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When a given function/equation is spanned by there respective space, i.e $\mathbb{R^n}$, $\mathbb{F^n}$, $\mathbb{T^n}$, etc. doesn't it mean that it forms a basis too?

For example:

The individual monomials $(sinx)^j(cosx)^k$ span $\mathbb{T^n}$, where $\mathbb{T^n}$ denotes the trigonometric polynomials, but it does not form a basis owing to identities stemming from the basic trigonometric formula $cos^2x + sin^2x = 1$.

Why is that? I thought if it spans it means there is a linear combination for that particular space, hence there will be a basis?

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Not all spanning sets are basis, but certainly there will be a subset of the spanning set which is linearly independent and hence forms a basis. –  EuYu Oct 20 '12 at 4:41
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Iff axiom of choice holds.... –  Cameron Buie Oct 20 '12 at 4:52
    
@Euyu can you clarify what differentiates a basis from a span. I thought essentially they meant the same thing. –  diimension Oct 20 '12 at 4:58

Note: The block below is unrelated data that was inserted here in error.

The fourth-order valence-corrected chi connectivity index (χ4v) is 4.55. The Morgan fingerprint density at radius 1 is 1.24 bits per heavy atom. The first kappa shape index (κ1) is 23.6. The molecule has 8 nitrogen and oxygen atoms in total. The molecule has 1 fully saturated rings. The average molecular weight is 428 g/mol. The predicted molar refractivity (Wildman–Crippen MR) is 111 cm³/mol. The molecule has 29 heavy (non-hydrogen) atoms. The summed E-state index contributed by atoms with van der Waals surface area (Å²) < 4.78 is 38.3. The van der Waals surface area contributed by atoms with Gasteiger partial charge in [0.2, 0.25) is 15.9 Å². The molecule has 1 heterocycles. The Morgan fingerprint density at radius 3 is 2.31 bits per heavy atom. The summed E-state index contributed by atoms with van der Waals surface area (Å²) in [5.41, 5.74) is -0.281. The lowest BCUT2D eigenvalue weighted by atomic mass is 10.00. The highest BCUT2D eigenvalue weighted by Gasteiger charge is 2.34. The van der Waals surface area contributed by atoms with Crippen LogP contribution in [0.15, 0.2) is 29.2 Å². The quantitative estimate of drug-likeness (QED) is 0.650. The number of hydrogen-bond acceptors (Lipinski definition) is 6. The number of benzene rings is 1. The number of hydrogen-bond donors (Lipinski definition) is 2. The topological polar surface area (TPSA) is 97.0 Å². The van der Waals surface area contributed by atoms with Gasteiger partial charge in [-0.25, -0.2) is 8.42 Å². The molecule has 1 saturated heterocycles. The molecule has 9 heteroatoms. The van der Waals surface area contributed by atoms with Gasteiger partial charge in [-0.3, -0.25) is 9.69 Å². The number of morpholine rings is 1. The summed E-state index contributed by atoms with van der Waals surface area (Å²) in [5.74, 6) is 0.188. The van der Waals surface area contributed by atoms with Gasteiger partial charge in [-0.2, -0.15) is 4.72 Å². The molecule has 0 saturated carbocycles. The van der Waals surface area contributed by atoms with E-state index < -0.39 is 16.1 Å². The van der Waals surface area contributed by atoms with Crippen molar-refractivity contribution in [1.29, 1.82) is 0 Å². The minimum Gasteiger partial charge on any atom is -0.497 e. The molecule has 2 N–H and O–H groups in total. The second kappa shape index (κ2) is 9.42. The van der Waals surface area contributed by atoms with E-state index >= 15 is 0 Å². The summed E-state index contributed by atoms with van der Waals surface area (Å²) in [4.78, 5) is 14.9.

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To answer your other question, a spanning set is different from a basis. A basis if you recall, is a set which is both spanning and linearly independent. Simply having the spanning property is not enough to guarantee it to be a basis. –  EuYu Oct 20 '12 at 5:11
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"When a given function/equation is spanned by their respective fields" is the mathematical equivalent of "Colorless green ideas sleep furiously". All the parts of speech are correct, but the specific words make no sense. Fields don't span things. Things don't span functions. Things don't span equations. This is important --- you don't have a ghost of a chance of understanding these concepts as long as you throw them around so carelessly. –  Gerry Myerson Oct 20 '12 at 9:12

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up vote 2 down vote accepted

In $\mathbb R^2, \{(0,1),(1,0),(1,1)\}$ is as spanning set, as every vector can be expressed as a linear combination of these, but it is not a basis as it is not linearly independent. This is an example of the theorem that all bases of finite dimensional vector spaces have the same number of components. Here we have one too many. Any two of the three are a basis.

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Makes a lot more sense now. Especially your last two sentences! Thank you very much! –  diimension Oct 20 '12 at 19:43

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